2.  I’m not a good writer:  So, just throw up your hands and not even try? NO WAY! Listen, no one is perfect and we all start at the beginning.   I have problems with typos, grammar, spelling and don’t even get me started on auto-correct.  I write all the time and am now just better at correcting those things as I go along.  It is through practice that we get better.  Plus, we have a great editorial board who won’t change the jest of what or how you are saying it, but make it sharper and cleaner.  No one is passing judgement on your writing, but rather we are here to make your article the best it can be and make sure what you want to say flows fluidly.
  3. I don’t have anything to share:  You totally do, but may not realize it.  There are so many things that you experienced and learned throughout the years.  People love hearing about how other people tackle issues or applied learning to a situation. You can ask your coworkers about what they would like to know/learn about and find something that fits you. Have you made adjustments with workflow? Found a new training method that others could use? Done some sort of research to benefit your firefighters? Had an aircraft or other emergency incident at your airport? Believe me, if I can find things to write about for this blog, then you can find a subject for an article.Every-writer-I-know-has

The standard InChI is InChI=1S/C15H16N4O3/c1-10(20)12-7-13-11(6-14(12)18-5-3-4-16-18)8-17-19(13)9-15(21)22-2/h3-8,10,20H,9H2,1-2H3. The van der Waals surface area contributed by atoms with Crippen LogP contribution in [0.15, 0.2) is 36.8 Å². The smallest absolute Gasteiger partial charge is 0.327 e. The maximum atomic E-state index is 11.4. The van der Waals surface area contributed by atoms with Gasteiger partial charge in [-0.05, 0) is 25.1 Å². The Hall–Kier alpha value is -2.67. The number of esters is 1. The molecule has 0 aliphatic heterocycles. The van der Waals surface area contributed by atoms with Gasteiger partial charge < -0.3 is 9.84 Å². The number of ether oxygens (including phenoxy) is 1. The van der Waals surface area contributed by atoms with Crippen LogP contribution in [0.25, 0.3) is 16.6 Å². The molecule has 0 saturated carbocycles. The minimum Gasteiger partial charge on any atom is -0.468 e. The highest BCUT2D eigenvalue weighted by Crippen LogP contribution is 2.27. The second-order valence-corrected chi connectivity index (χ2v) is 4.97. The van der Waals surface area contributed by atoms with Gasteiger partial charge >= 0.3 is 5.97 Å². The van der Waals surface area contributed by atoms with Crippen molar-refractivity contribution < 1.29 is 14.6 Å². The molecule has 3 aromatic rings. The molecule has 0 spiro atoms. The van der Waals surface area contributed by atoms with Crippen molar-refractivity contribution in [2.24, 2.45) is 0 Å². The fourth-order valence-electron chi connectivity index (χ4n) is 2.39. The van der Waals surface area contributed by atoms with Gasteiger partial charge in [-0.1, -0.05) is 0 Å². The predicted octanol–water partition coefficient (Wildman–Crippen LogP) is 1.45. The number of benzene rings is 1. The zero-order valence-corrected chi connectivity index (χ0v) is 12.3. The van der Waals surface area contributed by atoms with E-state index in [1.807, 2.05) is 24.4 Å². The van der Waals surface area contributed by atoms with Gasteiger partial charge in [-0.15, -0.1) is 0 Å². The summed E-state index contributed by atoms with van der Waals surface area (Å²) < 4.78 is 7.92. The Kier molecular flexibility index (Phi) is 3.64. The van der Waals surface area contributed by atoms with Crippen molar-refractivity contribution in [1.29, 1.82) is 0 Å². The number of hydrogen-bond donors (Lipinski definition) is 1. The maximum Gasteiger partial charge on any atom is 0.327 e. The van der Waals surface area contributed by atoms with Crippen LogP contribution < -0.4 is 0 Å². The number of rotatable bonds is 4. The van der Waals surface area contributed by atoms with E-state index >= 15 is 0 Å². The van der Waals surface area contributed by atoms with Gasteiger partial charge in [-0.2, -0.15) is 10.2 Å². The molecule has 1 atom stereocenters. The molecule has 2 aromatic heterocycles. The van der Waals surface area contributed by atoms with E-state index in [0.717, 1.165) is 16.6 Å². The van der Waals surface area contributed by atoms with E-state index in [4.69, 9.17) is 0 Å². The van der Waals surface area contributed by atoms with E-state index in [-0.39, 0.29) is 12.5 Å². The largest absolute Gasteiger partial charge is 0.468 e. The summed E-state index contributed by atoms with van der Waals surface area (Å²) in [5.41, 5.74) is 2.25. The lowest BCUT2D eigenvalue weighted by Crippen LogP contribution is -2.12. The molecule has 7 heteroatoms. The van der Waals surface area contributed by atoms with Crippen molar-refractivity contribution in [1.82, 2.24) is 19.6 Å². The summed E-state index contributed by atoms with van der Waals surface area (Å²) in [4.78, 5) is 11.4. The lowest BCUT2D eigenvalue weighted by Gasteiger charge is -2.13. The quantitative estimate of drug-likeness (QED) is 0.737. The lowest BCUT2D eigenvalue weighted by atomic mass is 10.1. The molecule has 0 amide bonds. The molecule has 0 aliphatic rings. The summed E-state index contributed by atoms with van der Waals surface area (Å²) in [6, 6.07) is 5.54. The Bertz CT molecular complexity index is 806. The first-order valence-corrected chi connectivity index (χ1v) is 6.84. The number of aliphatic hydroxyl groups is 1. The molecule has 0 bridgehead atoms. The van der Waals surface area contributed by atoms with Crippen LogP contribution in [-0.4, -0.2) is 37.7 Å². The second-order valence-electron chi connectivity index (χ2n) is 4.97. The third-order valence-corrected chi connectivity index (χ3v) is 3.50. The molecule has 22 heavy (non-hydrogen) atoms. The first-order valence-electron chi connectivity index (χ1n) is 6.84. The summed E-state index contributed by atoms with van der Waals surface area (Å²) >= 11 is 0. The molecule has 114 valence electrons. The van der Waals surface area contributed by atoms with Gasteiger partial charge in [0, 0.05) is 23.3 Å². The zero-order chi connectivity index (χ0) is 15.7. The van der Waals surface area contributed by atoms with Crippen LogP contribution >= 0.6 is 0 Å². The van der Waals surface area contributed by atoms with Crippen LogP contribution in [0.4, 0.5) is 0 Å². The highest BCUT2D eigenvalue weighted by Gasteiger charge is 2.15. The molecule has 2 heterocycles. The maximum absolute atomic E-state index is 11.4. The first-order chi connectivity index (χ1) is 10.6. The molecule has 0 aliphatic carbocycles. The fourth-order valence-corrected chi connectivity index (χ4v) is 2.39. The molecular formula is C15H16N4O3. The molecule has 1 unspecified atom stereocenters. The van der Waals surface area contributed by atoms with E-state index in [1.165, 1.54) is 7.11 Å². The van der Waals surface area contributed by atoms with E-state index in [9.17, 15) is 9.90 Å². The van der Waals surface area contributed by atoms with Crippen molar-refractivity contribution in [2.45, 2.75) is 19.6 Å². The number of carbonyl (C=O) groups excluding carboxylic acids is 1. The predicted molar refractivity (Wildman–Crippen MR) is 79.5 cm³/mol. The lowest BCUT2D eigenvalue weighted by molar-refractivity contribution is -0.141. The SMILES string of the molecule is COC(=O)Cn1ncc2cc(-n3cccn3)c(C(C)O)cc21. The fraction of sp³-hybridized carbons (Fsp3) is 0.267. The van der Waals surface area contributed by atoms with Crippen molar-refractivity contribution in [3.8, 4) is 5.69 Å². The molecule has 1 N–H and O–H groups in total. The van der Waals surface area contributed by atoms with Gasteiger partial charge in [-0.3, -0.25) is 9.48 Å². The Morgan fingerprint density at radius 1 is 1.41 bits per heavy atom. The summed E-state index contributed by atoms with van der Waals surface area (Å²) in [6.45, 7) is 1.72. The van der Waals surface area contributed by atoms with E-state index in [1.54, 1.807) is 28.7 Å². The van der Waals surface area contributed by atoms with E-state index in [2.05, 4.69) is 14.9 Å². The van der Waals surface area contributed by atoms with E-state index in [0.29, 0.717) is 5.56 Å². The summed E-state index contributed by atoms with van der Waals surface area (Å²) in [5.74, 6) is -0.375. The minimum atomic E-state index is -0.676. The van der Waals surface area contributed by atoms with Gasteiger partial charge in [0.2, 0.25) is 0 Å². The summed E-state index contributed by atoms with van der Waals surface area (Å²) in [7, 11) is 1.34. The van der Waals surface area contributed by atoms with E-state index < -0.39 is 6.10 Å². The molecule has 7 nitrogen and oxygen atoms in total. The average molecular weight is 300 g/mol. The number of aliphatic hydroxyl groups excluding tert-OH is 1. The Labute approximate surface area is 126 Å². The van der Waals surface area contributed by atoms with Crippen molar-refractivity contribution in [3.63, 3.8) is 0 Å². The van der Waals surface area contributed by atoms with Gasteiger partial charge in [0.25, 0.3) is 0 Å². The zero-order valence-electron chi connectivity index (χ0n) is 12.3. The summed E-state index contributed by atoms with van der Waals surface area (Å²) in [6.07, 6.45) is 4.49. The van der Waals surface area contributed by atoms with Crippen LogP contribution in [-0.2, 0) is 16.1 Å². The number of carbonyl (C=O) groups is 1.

4. I don’t have any time: I understand you are busy, but that is an easy out.  Many of us have various responsibilities outside of work that demand a good deal of time; however, writing can be easily broken into segments.  You can outline a possible topic one day, begin filling in sections another day, write some more the next day, a little more another day and before you know it you have an article. Sectioning things always works well with people with busy lifestyles.  You can always go back to correct grammar, spelling, and flow at a later date.  The great thing about the ARFF News is that there are editors to assist you!  We are here to help – I promise! The biggest hurdle, like I said above, is just the process of getting started.
  5. I don’t want to be judged: I can assure you that no one is judging you or your writing. We have a system set up to assist you and want to make you feel comfortable with the writing experience.  There are three of us who review the articles – two subject matter experts (SMEs) and me.  We are reading the article for what it is – no more no less – and if we have any questions we contact the author directly.  To make you feel more at ease you could even have someone you trust – a loved one, friend or colleague – read your article before you submit it.  I often suggest this to my students and am a practitioner of this myself.  Someone else will see where things can be corrected/adjusted that you failed to see.  Why didn’t you see it? Well, you have been so caught up in the writing that in your head you know what you want it to say. That does not always mean that what is in your head translated well onto paper, if you will.